Author(s): Simovi AM, Knezevi J, Igrutinovi Z, Stojanovi N, Koci S
Abstract Share this page
Abstract BACKGROUND/AIM: Myocardial cell lesion in newborns may be clinically occult. In recent years there has been shown growing interest in the use of cardiac troponin-I (cTnI) in relation to perinatal asphyxia and hypoxic myocardial lesion. The aim of this study was to determine a relationship between high cTnI levels and outcome in critically ill newborns with perinatal asphyxia. METHODS: In this study 78 patients were divided into three groups. The group I included 39 newborns (15 term and 24 preterm) with perinatal asphyxia, with no deaths, only full or partial (with some neurological sequels) recovery. The group II included 10 newborns (6 preterm and 4 term), with perinatal asphyxia who died, with critical cardio-respiratory problems and multiorgan dysfunction. The group III included 29 healthy term newborns. A level of cTnI in all three groups was measured within 24-48 hours after delivery. RESULTS: A statistically significant higher value of cTnI (0.082 microg/l +/- 0.166) was found in group I than in the group III (healthy newborns). In the group I, 21/39 newborns required respiratory and 16/39 required pressure support. In the group II, the largest average value of cTnI of 0.425 +/- 0.307 was found. All of the newborns in the group II required respiratory and pressure support. In the group III the lowest average value of cTnI (0.0186 microg/L +/- 0.0286) was found. CONCLUSIONS: High cTnI levels could be used as markers of perinatal asphyxia and even as predictors of future outcomes and/or mortality.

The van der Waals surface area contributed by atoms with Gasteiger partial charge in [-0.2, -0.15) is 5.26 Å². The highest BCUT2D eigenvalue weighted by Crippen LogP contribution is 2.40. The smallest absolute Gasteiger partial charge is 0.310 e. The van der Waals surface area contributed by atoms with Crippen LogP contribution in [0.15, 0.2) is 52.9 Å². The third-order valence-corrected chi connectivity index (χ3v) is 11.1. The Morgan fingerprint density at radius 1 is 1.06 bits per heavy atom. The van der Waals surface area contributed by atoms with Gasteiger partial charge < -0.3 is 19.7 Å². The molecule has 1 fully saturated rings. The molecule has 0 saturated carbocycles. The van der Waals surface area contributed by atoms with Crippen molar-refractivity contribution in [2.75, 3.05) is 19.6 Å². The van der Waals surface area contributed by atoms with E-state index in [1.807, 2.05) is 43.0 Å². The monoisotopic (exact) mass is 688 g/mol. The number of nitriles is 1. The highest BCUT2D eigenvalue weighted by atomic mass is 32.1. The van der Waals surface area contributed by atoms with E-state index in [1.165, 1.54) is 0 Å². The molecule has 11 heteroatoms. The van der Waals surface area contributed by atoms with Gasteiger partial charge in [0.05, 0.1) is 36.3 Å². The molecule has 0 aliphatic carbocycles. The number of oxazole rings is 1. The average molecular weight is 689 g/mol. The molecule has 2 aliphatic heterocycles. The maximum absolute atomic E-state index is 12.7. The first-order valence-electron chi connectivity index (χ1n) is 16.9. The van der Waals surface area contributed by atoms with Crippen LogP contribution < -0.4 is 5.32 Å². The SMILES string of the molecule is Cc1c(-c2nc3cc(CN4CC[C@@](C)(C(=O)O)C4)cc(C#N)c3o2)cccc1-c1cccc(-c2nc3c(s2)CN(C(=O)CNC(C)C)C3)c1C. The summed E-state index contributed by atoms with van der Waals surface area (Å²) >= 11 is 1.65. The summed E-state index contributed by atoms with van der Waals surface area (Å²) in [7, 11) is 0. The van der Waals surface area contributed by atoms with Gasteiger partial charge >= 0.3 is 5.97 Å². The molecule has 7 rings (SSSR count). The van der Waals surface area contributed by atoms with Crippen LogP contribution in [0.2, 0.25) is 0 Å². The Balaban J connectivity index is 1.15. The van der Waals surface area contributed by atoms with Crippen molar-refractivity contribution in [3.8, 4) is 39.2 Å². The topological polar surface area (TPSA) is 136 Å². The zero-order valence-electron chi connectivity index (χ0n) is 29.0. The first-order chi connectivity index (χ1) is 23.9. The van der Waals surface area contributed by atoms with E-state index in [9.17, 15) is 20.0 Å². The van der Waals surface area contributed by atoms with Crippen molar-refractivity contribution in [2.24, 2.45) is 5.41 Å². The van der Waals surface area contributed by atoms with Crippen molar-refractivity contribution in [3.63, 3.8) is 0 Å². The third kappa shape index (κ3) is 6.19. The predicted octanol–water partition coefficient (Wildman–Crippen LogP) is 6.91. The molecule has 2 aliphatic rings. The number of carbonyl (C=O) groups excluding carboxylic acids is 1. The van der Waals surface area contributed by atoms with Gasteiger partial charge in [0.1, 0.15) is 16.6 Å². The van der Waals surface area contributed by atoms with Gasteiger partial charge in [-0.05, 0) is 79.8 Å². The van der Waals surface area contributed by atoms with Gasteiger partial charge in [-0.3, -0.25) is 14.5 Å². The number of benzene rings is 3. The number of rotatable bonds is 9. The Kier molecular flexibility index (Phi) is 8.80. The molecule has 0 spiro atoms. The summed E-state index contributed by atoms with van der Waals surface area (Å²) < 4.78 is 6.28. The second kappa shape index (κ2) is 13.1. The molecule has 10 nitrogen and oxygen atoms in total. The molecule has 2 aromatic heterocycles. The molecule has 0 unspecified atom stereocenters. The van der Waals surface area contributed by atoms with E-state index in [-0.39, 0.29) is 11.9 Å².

This article was published in Vojnosanit Pregl
and referenced in Journal of Microbial & Biochemical Technology